David Bourget (Western Ontario)
David Chalmers (ANU, NYU)
Rafael De Clercq
Jack Alan Reynolds
Learn more about PhilPapers
Business Ethics Quarterly 7 (4):41-60 (1997)
Vice is a neglected concept in business ethics. This paper attempts to bring vice back into the contemporary dialogue by exploring one vice that is destructive to employee and organization alike. Interestingly, this vice was first described by Aristotle as akolastos. Drawing extensively on the criminology literature, the findings challenge both common sense and popular images of white-collar crime and criminals. While not all instances of employee betrayal are attributable to vice, some most certainly are, and the paper offers a description of those violations of trust in which vice may play a role
|Keywords||No keywords specified (fix it)|
|Categories||categorize this paper)|
Setup an account with your affiliations in order to access resources via your University's proxy server
Configure custom proxy (use this if your affiliation does not provide a proxy)
|Through your library|
References found in this work BETA
No references found.
Citations of this work BETA
No citations found.
Similar books and articles
Daryl Koehn (1998). Employee Vice - Some Competing Models. Business Ethics Quarterly 8 (1):147-164.
Terence Irwin (2001). Vice and Reason. Journal of Ethics 5 (1):73-97.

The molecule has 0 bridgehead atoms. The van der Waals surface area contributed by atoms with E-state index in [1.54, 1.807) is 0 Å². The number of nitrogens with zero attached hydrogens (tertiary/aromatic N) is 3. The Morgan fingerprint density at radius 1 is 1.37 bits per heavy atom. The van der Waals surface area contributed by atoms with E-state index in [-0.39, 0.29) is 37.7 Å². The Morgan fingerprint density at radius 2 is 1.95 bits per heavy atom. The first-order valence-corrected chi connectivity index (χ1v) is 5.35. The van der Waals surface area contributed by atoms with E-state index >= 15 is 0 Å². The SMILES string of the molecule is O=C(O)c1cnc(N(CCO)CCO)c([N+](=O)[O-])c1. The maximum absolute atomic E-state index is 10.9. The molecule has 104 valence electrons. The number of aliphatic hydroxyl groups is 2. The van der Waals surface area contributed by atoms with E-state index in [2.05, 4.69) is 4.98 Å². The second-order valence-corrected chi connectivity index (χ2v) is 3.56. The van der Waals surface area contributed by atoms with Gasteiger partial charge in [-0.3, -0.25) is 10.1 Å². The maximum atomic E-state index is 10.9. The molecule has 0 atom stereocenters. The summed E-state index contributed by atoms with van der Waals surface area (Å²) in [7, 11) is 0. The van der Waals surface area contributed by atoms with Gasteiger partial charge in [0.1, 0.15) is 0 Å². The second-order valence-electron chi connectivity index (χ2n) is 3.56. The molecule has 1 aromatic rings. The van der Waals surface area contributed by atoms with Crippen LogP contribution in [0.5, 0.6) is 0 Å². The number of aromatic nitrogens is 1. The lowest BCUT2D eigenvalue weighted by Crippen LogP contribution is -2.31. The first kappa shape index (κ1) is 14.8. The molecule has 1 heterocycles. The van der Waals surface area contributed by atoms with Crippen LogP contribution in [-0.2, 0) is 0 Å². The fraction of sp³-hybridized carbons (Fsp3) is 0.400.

Gilbert Murray (1936). Vice and Illusion: The Psychology of Vice. Philosophy 11 (43):259 - 270.
Michael B. First (2008). Clarifying the Relationship Between Vice and Mental Disorder: Vice as Manifestation of a Psychological Dysfunction. Philosophy, Psychiatry, and Psychology 15 (1):35-38.
P. W. Grayson (1830/1996). Vice Unmasked: An Essay: Being a Consideration of the Influence of Law Upon the Moral Essence of Man, with Other Reflections. F.B. Rothman.
Jason Kawall (2006). On Complacency. American Philosophical Quarterly 43 (4):343-55.
Alison Bailey (2011). On White Shame and Vulnerabiltiy. South African Journal of Philosophy 30 (3):472-483.
Justin D'Arms & Daniel Jacobson (2006). Sensibility Theory and Projectivism. In David Copp (ed.), The Oxford Handbook of Ethical Theory. Oxford University Press 186--218.
Brian Robinson, Paul Stey & Mark Alfano (2013). Virtue and Vice Attributions in the Business Context: An Experimental Investigation. [REVIEW] Journal of Business Ethics 113 (4):649-661.
David Papineau, Metaphysics Over Methodology--Or, Why Infidelity Provides No Grounds To Divorce Causes From Probabilities.
Christine Swanton (2002). Thomas Hurka, Virtue, Vice, and Value: Hurka, Thomas . Virtue, Vice, and Value. Oxford: Oxford University Press, 2001. Pp. 288. $60.00 (Cloth). [REVIEW] Ethics 113 (1):163-166.
Robert C. Roberts (2009). The Vice of Pride. Faith and Philosophy 26 (2):119-133.
Dennis J. Moberg (2003). Managers as Judges in Employee Disputes. Business Ethics Quarterly 13 (4):453-477.
Sorry, there are not enough data points to plot this chart.
Added to index2011-01-09
Total downloads1 ( #608,104 of 1,700,305 )
Recent downloads (6 months)1 ( #362,609 of 1,700,305 )
How can I increase my downloads?